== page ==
Your relationship with your supervisor, peers and staff have a major impact on motivation, performance and engagement at work and ultimately could affect whether you decide to change jobs or stay where you are. If you’re unhappy in your current job it might be that improving your work relationships can help improve things for you.
Building stronger relationships with your work colleagues will make you happier and have a positive impact on the people who work around you. The majority of us spend more time with our colleagues at work than we do with our families at home, so building positive relationships is worth the effort!
Here are a few tips:
- Our top tip for improving your relationships at work is to make time to get to know one another, have fun and bond over shared experiences. This may sound obvious, but many people don’t take the time to look up from their work to do this. If it is not possible during work hours, try to meet outside of the office, such as for coffee before or after work. If possible, organise time away from the office for your entire team. It could be as simple as regularly scheduled Friday afternoon lunches at the local pub or as wacky as a day out learning circus skills!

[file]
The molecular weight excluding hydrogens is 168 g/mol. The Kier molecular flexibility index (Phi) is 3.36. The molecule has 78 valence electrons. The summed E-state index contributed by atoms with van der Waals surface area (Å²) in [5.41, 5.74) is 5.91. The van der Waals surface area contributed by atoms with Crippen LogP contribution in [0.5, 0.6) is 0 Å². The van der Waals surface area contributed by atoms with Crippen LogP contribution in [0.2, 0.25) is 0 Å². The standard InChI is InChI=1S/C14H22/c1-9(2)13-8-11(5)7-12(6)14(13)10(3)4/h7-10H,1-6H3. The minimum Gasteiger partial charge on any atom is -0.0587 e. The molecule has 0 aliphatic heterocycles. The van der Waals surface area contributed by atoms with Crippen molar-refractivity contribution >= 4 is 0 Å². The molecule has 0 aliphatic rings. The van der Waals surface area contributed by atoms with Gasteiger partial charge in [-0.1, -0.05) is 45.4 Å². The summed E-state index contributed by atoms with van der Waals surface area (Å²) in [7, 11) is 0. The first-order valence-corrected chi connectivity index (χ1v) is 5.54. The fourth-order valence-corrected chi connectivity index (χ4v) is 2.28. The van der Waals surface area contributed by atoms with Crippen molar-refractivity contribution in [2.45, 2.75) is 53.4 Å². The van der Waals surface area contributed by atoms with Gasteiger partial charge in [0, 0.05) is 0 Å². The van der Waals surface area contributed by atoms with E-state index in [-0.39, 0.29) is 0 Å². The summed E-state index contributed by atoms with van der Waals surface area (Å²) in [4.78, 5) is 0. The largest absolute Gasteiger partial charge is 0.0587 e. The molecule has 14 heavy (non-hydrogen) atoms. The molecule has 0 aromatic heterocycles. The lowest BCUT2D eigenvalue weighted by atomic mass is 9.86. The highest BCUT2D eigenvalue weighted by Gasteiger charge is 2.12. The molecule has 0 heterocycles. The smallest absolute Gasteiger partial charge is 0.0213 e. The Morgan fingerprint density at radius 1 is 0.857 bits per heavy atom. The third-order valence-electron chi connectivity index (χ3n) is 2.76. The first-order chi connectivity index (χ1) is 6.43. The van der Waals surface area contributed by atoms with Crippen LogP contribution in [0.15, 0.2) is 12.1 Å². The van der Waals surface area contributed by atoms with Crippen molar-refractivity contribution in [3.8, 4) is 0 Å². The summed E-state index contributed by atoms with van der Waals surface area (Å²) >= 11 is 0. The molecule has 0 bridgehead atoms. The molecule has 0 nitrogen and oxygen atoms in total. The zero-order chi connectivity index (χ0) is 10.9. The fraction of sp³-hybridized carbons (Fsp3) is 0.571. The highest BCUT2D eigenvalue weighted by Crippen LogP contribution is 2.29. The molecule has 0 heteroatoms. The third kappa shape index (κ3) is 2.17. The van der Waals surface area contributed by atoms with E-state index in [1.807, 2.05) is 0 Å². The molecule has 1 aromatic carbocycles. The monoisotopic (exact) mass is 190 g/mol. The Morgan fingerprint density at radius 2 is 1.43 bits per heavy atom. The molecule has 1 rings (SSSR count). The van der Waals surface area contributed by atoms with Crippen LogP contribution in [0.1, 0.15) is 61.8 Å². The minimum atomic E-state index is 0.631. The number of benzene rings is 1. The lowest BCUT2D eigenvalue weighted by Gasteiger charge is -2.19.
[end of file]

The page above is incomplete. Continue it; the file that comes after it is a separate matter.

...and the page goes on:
- Build trust and lean on one another for support when needed. Going through a rough period together can be an incredibly bonding experience. For example, if you are facing a department re-organisation, talk to your colleague about your anxieties and fears. They may be able to offer some advice, but most importantly a listening ear.
- Understand and respect your personality similarities and differences. When your personalities are similar, chances are that you will understand one another easily. However, it is more often the case that your team members come with a wide variety of perspectives and approaches, and it can be fun to uncover those differences. PersonaBubble’s personality test allows you to uncover useful insights about your own personality as well as compare that with others.
- Finally, be flexible and willing to change your approach. For example, if you are extroverted and like to speak out and make key decisions during meetings, recognize that your colleagues who are more introverted will appreciate more time to reflect after the meeting before coming to a conclusion. Instead of insisting that you resolve everything during the meeting, try to give them the time they need to think through an issue before expecting an answer.
Through mutual understanding, investing time to get to know one another personally and building trust, you can dramatically improve your motivation and performance, as well as have a bit more fun at work, too!
How similar are you and your colleagues? Invite them to PersonaBubble and compare personalities to find out how to make the most your differences and similarities. Let us know what you discover in the comments section below.